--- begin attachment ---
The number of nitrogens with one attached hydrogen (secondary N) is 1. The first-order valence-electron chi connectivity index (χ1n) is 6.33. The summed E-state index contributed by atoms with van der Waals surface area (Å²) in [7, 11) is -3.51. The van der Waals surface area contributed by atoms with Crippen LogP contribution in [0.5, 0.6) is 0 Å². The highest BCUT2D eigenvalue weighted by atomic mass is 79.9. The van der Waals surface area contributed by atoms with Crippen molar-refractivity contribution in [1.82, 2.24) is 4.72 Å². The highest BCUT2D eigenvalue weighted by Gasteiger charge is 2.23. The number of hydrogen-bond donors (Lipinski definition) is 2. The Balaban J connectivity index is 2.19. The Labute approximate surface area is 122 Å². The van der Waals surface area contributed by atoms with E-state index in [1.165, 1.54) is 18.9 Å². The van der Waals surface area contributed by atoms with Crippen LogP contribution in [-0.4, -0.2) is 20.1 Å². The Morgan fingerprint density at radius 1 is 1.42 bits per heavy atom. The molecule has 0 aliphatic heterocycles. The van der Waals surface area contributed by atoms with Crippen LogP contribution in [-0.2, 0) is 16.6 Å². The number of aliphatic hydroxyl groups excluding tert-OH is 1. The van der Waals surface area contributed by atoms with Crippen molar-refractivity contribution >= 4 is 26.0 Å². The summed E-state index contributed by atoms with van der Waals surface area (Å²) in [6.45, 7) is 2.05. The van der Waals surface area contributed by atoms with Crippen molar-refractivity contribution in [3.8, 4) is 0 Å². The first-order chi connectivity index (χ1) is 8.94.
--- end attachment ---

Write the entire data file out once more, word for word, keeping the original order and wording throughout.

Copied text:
The number of nitrogens with one attached hydrogen (secondary N) is 1. The first-order valence-electron chi connectivity index (χ1n) is 6.33. The summed E-state index contributed by atoms with van der Waals surface area (Å²) in [7, 11) is -3.51. The van der Waals surface area contributed by atoms with Crippen LogP contribution in [0.5, 0.6) is 0 Å². The highest BCUT2D eigenvalue weighted by atomic mass is 79.9. The van der Waals surface area contributed by atoms with Crippen molar-refractivity contribution in [1.82, 2.24) is 4.72 Å². The highest BCUT2D eigenvalue weighted by Gasteiger charge is 2.23. The number of hydrogen-bond donors (Lipinski definition) is 2. The Balaban J connectivity index is 2.19. The Labute approximate surface area is 122 Å². The van der Waals surface area contributed by atoms with E-state index in [1.165, 1.54) is 18.9 Å². The van der Waals surface area contributed by atoms with Crippen LogP contribution in [-0.4, -0.2) is 20.1 Å². The Morgan fingerprint density at radius 1 is 1.42 bits per heavy atom. The molecule has 0 aliphatic heterocycles. The van der Waals surface area contributed by atoms with Crippen LogP contribution in [-0.2, 0) is 16.6 Å². The number of aliphatic hydroxyl groups excluding tert-OH is 1. The van der Waals surface area contributed by atoms with Crippen molar-refractivity contribution >= 4 is 26.0 Å². The summed E-state index contributed by atoms with van der Waals surface area (Å²) in [6.45, 7) is 2.05. The van der Waals surface area contributed by atoms with Crippen molar-refractivity contribution in [3.8, 4) is 0 Å². The first-order chi connectivity index (χ1) is 8.94.